In an Exclusive interview with Iride Aparicio

Photos Courtesy: The Steinway Society

SILICON VALLEY, CA -- The February Spring Concert of the Steinway Society the Bay Area will be its first LIVE concert, (also streamed) and his second California concert for award-winning Russian Classical pianist Vyacheslav Gryaznov who, three years ago, gave such a remarkable performance at the Trianon Theatre in San José, that he not only received ravishing reviews from the press but three encores from his audience.  

Gryaznov is very talented. He is a music arranger, teacher, a beginner Bass player, learning to play Bass guitar, and a composer in the process of publishing his own compositions. But what makes each one of his concerts "unique" are what he calls his Transcriptions.

Also called adaptations or arrangements, in dictionaries,what Gryaznov calls  "his Transcriptions" are actually his own musical notations based on the original written musical score, that he altered, in order to make it sound as he hears it in his mind. The alteration  may be in the music's tempo, in the addition or the subtraction of  notes, in changes of its  dynamics or something else, which alters the sound of the original manuscript when he plays it. Gryaznov's concerts are world famous because of this. His CD's are also very popular, and even seasoned musicians admit that the Sound that Gryaznov conveys to his audience when performing, which is based on his own transcriptions, is unique. Because of it, we can expect that if in his first concert in Silicon Valley delighted his audience, his second concert, which will include seldom heard compositions, will be better.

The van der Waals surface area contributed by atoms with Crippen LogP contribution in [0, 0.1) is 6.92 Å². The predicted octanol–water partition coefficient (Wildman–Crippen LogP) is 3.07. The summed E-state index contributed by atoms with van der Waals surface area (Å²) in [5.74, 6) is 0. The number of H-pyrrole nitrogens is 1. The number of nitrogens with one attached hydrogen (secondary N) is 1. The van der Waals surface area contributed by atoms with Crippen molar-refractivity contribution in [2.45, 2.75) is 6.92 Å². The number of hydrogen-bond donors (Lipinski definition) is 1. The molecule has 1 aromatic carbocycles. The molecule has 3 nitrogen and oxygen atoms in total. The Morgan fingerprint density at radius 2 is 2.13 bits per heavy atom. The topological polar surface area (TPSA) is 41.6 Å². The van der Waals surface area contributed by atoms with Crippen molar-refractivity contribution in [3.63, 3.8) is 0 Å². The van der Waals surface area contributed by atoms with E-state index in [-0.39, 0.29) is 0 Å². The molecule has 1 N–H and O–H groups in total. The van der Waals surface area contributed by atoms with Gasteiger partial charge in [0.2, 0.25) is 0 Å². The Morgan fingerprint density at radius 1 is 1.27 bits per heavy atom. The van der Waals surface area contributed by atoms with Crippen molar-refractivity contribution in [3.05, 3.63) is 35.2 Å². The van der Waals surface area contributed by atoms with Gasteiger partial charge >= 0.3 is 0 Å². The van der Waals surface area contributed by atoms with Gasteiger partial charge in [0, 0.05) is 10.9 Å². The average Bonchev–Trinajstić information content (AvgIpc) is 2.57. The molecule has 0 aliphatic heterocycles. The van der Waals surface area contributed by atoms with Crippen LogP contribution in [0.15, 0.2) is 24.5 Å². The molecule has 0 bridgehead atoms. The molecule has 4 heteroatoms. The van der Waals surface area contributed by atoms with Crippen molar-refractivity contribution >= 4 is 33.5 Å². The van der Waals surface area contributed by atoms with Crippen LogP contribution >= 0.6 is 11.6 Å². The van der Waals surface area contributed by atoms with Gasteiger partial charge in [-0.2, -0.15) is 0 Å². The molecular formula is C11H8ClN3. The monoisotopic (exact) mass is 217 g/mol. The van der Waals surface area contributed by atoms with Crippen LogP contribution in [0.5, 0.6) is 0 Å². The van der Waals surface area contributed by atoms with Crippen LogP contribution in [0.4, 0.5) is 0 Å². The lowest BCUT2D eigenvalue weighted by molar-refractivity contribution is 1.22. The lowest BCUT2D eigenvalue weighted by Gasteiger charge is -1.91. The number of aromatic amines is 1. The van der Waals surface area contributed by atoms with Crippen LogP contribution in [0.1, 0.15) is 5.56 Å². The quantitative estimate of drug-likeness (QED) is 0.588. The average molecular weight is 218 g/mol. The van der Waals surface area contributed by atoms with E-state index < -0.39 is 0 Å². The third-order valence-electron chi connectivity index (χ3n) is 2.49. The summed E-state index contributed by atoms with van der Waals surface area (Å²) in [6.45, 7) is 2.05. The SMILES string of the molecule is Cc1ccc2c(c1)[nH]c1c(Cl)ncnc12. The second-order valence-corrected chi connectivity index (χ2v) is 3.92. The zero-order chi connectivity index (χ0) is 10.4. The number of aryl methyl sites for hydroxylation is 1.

To learn more about it, Cultural World Bilingual contacted pianist Gryaznov in Seattle, where he was performing, and in a telephone interview, asked him to discuss with our readers the music he will be performing in his February 12 concert at the McAffe Performing Arts and Lecture Center in Saratoga, California


C.W.B:  What type of music will you be bringing us this time?

V.G: "The first part of my concert will be dedicated to Western composers:  Mozart, Mahler, and Franz Liszt, the second part, to Russian composers. I will start with Mozart "Nine Variations on Lison Dromait, " a rarely played piece, that I almost never heard played before. In his Variations, Mozart wrote a very sweet piece and as I was rehearsing it, I was also trying to describe to myself what I was imagining when listening to it. Mozart is a very practical composer, but somehow his music in this particular piece, made me imagine a scene with two honeymooners, a young couple who are talking to each other. I even heard their sweet words at certain moments because musically, if we listen carefully to the piece, one can hear that inside it a clear dialogue between two people who are finally together talking to each other to explore themselves. So, to me, the piece sounded clearly like a dialogue, and I say of young honeymooners because each variation is sweet, and fresh."